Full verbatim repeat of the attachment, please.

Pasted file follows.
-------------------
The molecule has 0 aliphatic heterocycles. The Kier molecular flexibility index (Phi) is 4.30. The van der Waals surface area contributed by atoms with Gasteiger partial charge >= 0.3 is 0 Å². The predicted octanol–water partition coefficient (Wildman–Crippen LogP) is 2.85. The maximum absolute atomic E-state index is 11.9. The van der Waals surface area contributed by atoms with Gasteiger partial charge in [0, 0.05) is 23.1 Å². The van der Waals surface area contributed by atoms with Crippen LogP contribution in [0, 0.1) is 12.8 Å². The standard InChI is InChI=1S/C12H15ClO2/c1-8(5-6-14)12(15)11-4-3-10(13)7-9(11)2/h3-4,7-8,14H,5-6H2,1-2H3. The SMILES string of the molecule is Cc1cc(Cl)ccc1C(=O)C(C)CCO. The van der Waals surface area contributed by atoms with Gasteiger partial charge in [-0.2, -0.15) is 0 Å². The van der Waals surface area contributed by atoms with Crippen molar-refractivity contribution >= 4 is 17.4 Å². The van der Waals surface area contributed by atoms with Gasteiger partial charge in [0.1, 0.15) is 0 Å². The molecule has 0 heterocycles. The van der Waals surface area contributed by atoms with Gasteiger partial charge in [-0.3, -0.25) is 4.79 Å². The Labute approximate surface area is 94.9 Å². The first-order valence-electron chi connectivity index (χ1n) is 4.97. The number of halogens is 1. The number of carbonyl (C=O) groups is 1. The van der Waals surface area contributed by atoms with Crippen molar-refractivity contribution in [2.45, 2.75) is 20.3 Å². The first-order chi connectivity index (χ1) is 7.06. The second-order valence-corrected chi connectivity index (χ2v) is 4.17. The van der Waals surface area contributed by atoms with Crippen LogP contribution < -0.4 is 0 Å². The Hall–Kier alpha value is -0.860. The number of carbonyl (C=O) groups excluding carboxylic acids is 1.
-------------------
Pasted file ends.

The molecule has 0 aliphatic heterocycles. The Kier molecular flexibility index (Phi) is 4.30. The van der Waals surface area contributed by atoms with Gasteiger partial charge >= 0.3 is 0 Å². The predicted octanol–water partition coefficient (Wildman–Crippen LogP) is 2.85. The maximum absolute atomic E-state index is 11.9. The van der Waals surface area contributed by atoms with Gasteiger partial charge in [0, 0.05) is 23.1 Å². The van der Waals surface area contributed by atoms with Crippen LogP contribution in [0, 0.1) is 12.8 Å². The standard InChI is InChI=1S/C12H15ClO2/c1-8(5-6-14)12(15)11-4-3-10(13)7-9(11)2/h3-4,7-8,14H,5-6H2,1-2H3. The SMILES string of the molecule is Cc1cc(Cl)ccc1C(=O)C(C)CCO. The van der Waals surface area contributed by atoms with Gasteiger partial charge in [-0.2, -0.15) is 0 Å². The van der Waals surface area contributed by atoms with Crippen molar-refractivity contribution >= 4 is 17.4 Å². The van der Waals surface area contributed by atoms with Gasteiger partial charge in [0.1, 0.15) is 0 Å². The molecule has 0 heterocycles. The van der Waals surface area contributed by atoms with Gasteiger partial charge in [-0.3, -0.25) is 4.79 Å². The Labute approximate surface area is 94.9 Å². The first-order valence-electron chi connectivity index (χ1n) is 4.97. The number of halogens is 1. The number of carbonyl (C=O) groups is 1. The van der Waals surface area contributed by atoms with Crippen molar-refractivity contribution in [2.45, 2.75) is 20.3 Å². The first-order chi connectivity index (χ1) is 7.06. The second-order valence-corrected chi connectivity index (χ2v) is 4.17. The van der Waals surface area contributed by atoms with Crippen LogP contribution < -0.4 is 0 Å². The Hall–Kier alpha value is -0.860. The number of carbonyl (C=O) groups excluding carboxylic acids is 1.